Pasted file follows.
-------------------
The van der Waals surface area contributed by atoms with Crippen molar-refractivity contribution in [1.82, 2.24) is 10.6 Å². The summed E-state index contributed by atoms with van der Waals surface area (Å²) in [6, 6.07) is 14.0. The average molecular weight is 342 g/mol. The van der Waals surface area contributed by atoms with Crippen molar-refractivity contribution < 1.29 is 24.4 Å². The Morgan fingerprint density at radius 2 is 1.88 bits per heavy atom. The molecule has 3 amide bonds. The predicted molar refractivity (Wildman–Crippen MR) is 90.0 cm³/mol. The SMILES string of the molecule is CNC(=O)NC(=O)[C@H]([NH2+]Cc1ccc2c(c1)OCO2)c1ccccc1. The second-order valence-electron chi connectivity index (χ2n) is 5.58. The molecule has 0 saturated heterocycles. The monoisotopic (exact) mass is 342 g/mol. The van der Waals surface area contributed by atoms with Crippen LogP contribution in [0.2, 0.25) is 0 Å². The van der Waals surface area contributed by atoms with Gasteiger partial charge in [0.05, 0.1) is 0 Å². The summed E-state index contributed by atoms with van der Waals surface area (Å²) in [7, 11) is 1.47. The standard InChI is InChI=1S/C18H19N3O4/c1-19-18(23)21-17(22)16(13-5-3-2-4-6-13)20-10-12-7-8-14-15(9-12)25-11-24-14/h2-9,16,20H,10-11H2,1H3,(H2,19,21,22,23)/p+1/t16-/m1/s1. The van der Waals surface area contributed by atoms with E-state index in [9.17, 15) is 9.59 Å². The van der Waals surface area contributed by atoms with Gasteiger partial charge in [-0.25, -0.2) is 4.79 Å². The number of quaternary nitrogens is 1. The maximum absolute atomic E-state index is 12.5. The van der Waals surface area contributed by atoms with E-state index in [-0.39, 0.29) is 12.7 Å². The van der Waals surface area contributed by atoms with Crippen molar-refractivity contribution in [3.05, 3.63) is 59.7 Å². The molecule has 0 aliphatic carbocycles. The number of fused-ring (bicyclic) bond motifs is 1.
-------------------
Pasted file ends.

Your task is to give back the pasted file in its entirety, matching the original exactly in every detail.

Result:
The van der Waals surface area contributed by atoms with Crippen molar-refractivity contribution in [1.82, 2.24) is 10.6 Å². The summed E-state index contributed by atoms with van der Waals surface area (Å²) in [6, 6.07) is 14.0. The average molecular weight is 342 g/mol. The van der Waals surface area contributed by atoms with Crippen molar-refractivity contribution < 1.29 is 24.4 Å². The Morgan fingerprint density at radius 2 is 1.88 bits per heavy atom. The molecule has 3 amide bonds. The predicted molar refractivity (Wildman–Crippen MR) is 90.0 cm³/mol. The SMILES string of the molecule is CNC(=O)NC(=O)[C@H]([NH2+]Cc1ccc2c(c1)OCO2)c1ccccc1. The second-order valence-electron chi connectivity index (χ2n) is 5.58. The molecule has 0 saturated heterocycles. The monoisotopic (exact) mass is 342 g/mol. The van der Waals surface area contributed by atoms with Crippen LogP contribution in [0.2, 0.25) is 0 Å². The van der Waals surface area contributed by atoms with Gasteiger partial charge in [0.05, 0.1) is 0 Å². The summed E-state index contributed by atoms with van der Waals surface area (Å²) in [7, 11) is 1.47. The standard InChI is InChI=1S/C18H19N3O4/c1-19-18(23)21-17(22)16(13-5-3-2-4-6-13)20-10-12-7-8-14-15(9-12)25-11-24-14/h2-9,16,20H,10-11H2,1H3,(H2,19,21,22,23)/p+1/t16-/m1/s1. The van der Waals surface area contributed by atoms with E-state index in [9.17, 15) is 9.59 Å². The van der Waals surface area contributed by atoms with Gasteiger partial charge in [-0.25, -0.2) is 4.79 Å². The number of quaternary nitrogens is 1. The maximum absolute atomic E-state index is 12.5. The van der Waals surface area contributed by atoms with E-state index in [-0.39, 0.29) is 12.7 Å². The van der Waals surface area contributed by atoms with Crippen molar-refractivity contribution in [3.05, 3.63) is 59.7 Å². The molecule has 0 aliphatic carbocycles. The number of fused-ring (bicyclic) bond motifs is 1.